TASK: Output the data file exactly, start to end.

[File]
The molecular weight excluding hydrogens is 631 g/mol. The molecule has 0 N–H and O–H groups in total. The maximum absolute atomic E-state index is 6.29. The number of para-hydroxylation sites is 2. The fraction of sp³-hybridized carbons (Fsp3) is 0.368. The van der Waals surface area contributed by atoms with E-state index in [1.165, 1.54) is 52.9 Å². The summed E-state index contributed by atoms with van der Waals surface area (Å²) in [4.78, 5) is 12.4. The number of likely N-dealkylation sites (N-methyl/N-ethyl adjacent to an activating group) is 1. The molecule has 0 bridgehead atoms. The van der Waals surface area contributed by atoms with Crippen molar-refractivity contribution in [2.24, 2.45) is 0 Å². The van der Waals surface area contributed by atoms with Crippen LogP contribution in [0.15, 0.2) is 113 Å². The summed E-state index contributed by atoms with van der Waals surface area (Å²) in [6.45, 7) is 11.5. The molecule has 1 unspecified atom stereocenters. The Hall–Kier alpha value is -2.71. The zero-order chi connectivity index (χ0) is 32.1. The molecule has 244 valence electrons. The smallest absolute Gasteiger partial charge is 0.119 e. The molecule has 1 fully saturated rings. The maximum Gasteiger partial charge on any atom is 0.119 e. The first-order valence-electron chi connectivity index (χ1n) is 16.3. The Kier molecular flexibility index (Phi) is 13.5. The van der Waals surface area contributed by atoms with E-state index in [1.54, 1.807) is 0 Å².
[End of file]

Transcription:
The molecular weight excluding hydrogens is 631 g/mol. The molecule has 0 N–H and O–H groups in total. The maximum absolute atomic E-state index is 6.29. The number of para-hydroxylation sites is 2. The fraction of sp³-hybridized carbons (Fsp3) is 0.368. The van der Waals surface area contributed by atoms with E-state index in [1.165, 1.54) is 52.9 Å². The summed E-state index contributed by atoms with van der Waals surface area (Å²) in [4.78, 5) is 12.4. The number of likely N-dealkylation sites (N-methyl/N-ethyl adjacent to an activating group) is 1. The molecule has 0 bridgehead atoms. The van der Waals surface area contributed by atoms with Crippen molar-refractivity contribution in [2.24, 2.45) is 0 Å². The van der Waals surface area contributed by atoms with Crippen LogP contribution in [0.15, 0.2) is 113 Å². The summed E-state index contributed by atoms with van der Waals surface area (Å²) in [6.45, 7) is 11.5. The molecule has 1 unspecified atom stereocenters. The Hall–Kier alpha value is -2.71. The zero-order chi connectivity index (χ0) is 32.1. The molecule has 244 valence electrons. The smallest absolute Gasteiger partial charge is 0.119 e. The molecule has 1 fully saturated rings. The maximum Gasteiger partial charge on any atom is 0.119 e. The first-order valence-electron chi connectivity index (χ1n) is 16.3. The Kier molecular flexibility index (Phi) is 13.5. The van der Waals surface area contributed by atoms with E-state index in [1.54, 1.807) is 0 Å².